Snow2Rain fieldwork report from Tasiilaq, East Greenland, Part III
Now it is my time to report on our walk into the snow. Well, I knew I would be landing in Tasiilaq when winter and the first snow had already arrived and that snow would be part of my daily life. Not only because I’d be staying over winter, but also due to our project topic. Little did I know about all the varieties of snow that would be involved. These are among others snow shovelling, conversations about snow, experiencing the excitement of snowfall and the relevance of snow in relation to ice for mobility and transportation. Entering a snowy realm, I am looking at our interdisciplinary research project, through the lens of my discipline: anthropology, which is about human experiences. Through ethnographic fieldwork, I research human-environment relations, collaboration with a focus on arctic ethics and methods, when engaging with locals, in relation to predicted and occurring environmental changes.
About weather and human experiences
Let’s start with a short snippet that captures one of my ethnographic experiences and takes you, the reader, along to the scene.
‘It is a still and calm winter morning; the sky is glooming in shades of blue. We are at the Ammassalik Museum overlooking the harbour of Tasiilaq, silently enjoying a cup of coffee and the view. A Greenlandic song is playing on the radio in the background. The song seems to spark the moment. For my understanding it is mentioned that the band sings about the weather and a simplified translation is provided for some of the lines: ‘No one decides by themselves, it is the weather that decides (for you) in Greenland.’ We nod in agreement, having in mind the vibrating sounds of the piteraq, with the cold wind creeping up and making its way through the cracks into the houses, that happened last weekend.’
Background info: A piteraq is the Greenlandic word for a cold and astounding fierce wind, originating on the polar ice cap and sweeping down the east coast. It translates to ‘the thing that attacks you’, as within the matter of a few minutes it can swipe down and attack you with a great force, with wind speeds of 40 to 80 m/s (for reference that is between 145 to 300 km/h).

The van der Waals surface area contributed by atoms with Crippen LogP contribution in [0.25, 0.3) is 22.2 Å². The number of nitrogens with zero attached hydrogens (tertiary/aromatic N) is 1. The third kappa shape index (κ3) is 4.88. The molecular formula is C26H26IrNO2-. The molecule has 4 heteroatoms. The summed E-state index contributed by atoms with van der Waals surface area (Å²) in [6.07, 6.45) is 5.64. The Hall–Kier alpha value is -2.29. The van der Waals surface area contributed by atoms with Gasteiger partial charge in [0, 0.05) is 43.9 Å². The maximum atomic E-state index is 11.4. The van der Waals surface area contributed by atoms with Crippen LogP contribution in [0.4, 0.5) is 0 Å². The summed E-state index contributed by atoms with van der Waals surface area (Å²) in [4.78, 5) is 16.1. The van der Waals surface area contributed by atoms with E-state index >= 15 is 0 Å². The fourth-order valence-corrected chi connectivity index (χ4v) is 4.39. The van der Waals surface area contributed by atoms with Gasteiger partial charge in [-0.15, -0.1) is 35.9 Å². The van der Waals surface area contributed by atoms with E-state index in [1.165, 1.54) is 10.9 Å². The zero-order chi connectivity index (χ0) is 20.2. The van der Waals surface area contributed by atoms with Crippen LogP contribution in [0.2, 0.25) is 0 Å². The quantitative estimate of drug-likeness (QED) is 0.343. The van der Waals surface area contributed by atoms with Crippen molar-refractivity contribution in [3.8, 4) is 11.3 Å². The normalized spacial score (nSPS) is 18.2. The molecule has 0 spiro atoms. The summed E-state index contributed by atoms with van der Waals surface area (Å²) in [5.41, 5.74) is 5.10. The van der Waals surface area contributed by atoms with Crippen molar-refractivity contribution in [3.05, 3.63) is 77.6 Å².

The sense of the weather links to lesson number one about life in East Greenland: ‘Don’t expect your schedule to work out according to plan.’ An advice we were well aware of and one which we had received plenty of times before our departure. Still, I was wondering how well we would be able to embody this and let go of control. While it might sound like something negative from a structured and organised perspective, I think it is one of the greatest opportunities as part of my East Greenlandic adventure. Embracing the experience means to learn to let go and follow the rhythm of the weather. It certainly does rule the east coast of Greenland.
Anna shovelling snow for a snow pit measurement in the midst of cold and windy weather in Tasiilaq.
Let’s dive into the snow. We spent a lot of time at least knee-deep in the snow. As the weather changes quite fast, we found ourselves out by the snow sensor on the most cloudy, windy and cold days; amidst heavy snowfall, while hailstones were blowing in our faces or wind gusts were swiping the snow right back into the hole I was digging. This was my ‘hands-on’ practical introduction to snow climatology. In this way, I emerged into a new discipline and learned about snow, climatology and the process of collecting snow data and manual measurements. As it is planned for me, the anthropologist, to perform manual snow measurements throughout my time in Tasiilaq by myself, I was eager to understand as many aspects as possible. At that time, little did I know about unforeseen challenges ahead of me after Jorrit was leaving. Every day is a new adventure and as Jorrit fittingly put it: ‘We are in Greenland, so we have to improvise.’
While each of us has their own perspective, as an individual human being and through the discipline’s lens, it is a process of learning how to bring those together for the benefit of the research and the inhabitants of Tasiilaq. To visualise, each of us might be digging our own hole at times, but we find our way back together in appreciating each other’s expertise and contribution to the research.
Jorrit and Anna performing a snow pit.
What we are demonstrating with this three-part field report, reveals the strength of our interdisciplinary research. It is about sharing narratives of our individual experiences and reflecting on the process of collaborating. By this, we dare to question and reflect in an open discourse. It is often the small things that create a hurdle but reveal what is perceived as ‘normal’ or ‘usual habit’ in particular settings. We, for example, stumbled across the different usages of specific terms related to snow conditions and how they are used in scientific disciplines and in the spoken language in everyday life. It allows us to think in depth about what we do and value in our own research and how to communicate our understanding in comprehensible ways to other people. Not to forget, improvising in the sense of being proactive and creative on the spot are highly valuable skills in East Greenland.